Over the lifetime of a well, it is possible that several squeeze operations will be performed, depending on scaling severity. Downhole-squeeze operations have been performed for many years and have been an effective scale-management tool on the whole. However, the long-term impact successive squeezing has on treatment lifetime and well productivity has received little attention. This paper will address these issues by comparing the results from a unique sequence of long-term corefloods designed to replicate five successive treatments on the kaolinite-rich, Middle Tarbert core from the StatoilHydro-operated field Oseberg Sør. Relatively few squeeze treatments have been performed on this field, and the coreflood results have been upscaled to provide a potential prediction of the effects of long-term squeezing on well productivity on Oseberg Sør. Furthermore, the laboratory results have been cross checked by comparing them with the Heidrun field, which has been squeezed for many years. Heidrun is an analog of Oseberg Sør, with kaolinite-rich producing intervals, and has similar productivity issues related to kaolinite mobilization.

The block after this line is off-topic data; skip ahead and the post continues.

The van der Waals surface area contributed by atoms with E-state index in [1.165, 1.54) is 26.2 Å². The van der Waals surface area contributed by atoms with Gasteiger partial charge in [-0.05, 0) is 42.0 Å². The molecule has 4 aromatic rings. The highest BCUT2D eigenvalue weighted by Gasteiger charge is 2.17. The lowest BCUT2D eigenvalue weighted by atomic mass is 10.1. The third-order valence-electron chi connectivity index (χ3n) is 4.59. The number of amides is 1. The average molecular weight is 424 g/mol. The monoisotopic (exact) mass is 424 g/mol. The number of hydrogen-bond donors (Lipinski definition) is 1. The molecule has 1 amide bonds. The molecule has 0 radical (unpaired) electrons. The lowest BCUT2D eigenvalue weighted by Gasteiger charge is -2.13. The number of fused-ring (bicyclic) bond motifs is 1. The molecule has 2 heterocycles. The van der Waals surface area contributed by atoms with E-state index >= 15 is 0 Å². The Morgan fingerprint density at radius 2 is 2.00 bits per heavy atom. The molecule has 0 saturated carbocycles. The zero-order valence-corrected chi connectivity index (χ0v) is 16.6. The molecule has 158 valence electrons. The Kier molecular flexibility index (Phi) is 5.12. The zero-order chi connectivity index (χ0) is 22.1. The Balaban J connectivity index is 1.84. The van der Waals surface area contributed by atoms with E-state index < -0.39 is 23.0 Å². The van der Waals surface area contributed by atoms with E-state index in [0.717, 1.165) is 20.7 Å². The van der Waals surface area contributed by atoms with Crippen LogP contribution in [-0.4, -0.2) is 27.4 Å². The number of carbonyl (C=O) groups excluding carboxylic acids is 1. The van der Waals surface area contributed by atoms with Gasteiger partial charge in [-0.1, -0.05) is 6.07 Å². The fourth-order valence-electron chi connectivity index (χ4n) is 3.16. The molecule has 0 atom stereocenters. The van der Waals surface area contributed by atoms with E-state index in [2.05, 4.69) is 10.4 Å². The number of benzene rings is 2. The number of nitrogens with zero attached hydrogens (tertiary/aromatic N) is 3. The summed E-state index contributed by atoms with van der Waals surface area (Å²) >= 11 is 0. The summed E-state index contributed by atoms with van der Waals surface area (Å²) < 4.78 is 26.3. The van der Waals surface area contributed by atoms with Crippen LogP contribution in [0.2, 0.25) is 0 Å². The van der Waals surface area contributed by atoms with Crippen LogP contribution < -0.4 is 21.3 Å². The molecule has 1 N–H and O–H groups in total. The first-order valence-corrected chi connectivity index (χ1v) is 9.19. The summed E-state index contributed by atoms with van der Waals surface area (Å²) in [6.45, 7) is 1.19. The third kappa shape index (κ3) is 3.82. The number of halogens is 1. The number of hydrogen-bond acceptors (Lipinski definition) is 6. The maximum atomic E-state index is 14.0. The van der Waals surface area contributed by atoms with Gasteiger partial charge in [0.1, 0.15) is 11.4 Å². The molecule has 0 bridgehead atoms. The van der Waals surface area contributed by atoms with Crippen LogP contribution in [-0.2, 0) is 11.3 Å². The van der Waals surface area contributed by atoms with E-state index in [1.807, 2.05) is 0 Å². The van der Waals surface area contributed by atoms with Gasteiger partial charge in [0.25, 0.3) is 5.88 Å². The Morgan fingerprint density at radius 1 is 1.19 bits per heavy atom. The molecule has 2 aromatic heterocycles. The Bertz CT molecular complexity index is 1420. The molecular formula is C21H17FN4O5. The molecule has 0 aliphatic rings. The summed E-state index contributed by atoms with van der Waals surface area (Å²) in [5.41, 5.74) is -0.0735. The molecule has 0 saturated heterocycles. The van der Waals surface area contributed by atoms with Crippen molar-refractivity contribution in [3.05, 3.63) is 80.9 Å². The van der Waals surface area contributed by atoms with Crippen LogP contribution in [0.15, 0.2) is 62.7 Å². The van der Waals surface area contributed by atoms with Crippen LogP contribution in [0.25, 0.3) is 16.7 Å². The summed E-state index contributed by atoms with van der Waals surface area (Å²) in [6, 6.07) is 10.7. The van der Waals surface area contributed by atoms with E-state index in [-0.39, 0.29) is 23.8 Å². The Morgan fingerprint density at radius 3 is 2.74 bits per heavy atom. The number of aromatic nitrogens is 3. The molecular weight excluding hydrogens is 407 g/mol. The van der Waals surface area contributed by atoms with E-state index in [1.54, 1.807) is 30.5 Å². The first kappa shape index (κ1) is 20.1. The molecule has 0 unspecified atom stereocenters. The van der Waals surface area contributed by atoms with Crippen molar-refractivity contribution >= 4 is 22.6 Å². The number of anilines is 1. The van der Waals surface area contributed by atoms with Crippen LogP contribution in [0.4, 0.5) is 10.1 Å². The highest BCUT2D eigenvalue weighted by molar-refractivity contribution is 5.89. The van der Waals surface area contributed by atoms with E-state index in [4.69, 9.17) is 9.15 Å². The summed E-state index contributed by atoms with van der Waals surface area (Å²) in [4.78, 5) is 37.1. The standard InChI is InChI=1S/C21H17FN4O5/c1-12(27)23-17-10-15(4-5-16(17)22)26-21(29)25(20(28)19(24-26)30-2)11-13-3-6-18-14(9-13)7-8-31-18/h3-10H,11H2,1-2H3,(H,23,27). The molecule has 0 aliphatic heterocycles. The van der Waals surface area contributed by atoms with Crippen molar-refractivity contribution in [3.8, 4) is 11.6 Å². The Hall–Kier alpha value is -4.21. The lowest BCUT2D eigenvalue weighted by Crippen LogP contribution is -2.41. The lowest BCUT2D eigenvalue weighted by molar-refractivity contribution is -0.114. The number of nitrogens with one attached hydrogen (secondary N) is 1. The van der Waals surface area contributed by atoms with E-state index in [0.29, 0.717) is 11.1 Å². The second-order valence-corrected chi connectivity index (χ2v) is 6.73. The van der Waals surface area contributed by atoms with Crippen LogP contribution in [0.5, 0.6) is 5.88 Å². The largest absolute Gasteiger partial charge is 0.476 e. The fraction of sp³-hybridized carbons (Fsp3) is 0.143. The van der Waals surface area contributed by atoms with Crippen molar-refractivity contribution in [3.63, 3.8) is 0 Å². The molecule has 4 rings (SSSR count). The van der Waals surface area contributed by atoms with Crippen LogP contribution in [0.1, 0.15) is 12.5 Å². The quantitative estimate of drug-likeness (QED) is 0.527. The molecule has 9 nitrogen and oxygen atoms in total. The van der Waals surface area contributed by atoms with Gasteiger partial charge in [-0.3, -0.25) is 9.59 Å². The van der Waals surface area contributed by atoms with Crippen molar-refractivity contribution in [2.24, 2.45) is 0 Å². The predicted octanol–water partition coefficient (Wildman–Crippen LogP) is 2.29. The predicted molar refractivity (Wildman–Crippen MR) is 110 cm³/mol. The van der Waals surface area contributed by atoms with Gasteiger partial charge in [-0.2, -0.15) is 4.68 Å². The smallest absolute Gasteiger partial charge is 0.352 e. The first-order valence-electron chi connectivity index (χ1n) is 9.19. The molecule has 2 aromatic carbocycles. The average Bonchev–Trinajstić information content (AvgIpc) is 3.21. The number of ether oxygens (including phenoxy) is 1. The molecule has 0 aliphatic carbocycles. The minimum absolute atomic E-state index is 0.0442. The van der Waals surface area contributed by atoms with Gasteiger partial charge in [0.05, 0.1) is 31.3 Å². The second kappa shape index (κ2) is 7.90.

In many respects, the opening sentence of Vetter (1973) is still valid 35 years after publication: "There are a number of gaps in our knowledge of the principles involved in the squeezing process." This paper will address one of those identified knowledge gaps, which is the effect well lifetime squeezing has on treatment performance and productivity. Depending on the scaling severity, a well can require squeeze treatment as often as every 10 days, as is the case for the Miller field (Wylde et al. 2007), or after several months [e.g., Oseberg Sør field (Fleming et al. 2007a)]. With regard to the latter field, a study was initiated to determine the long-term impact of squeeze treatment on well performance. This forms the basis for the paper. The laboratory results will also be compared to the StatoilHydro-operated Heidrun field that has been squeezed over several years.

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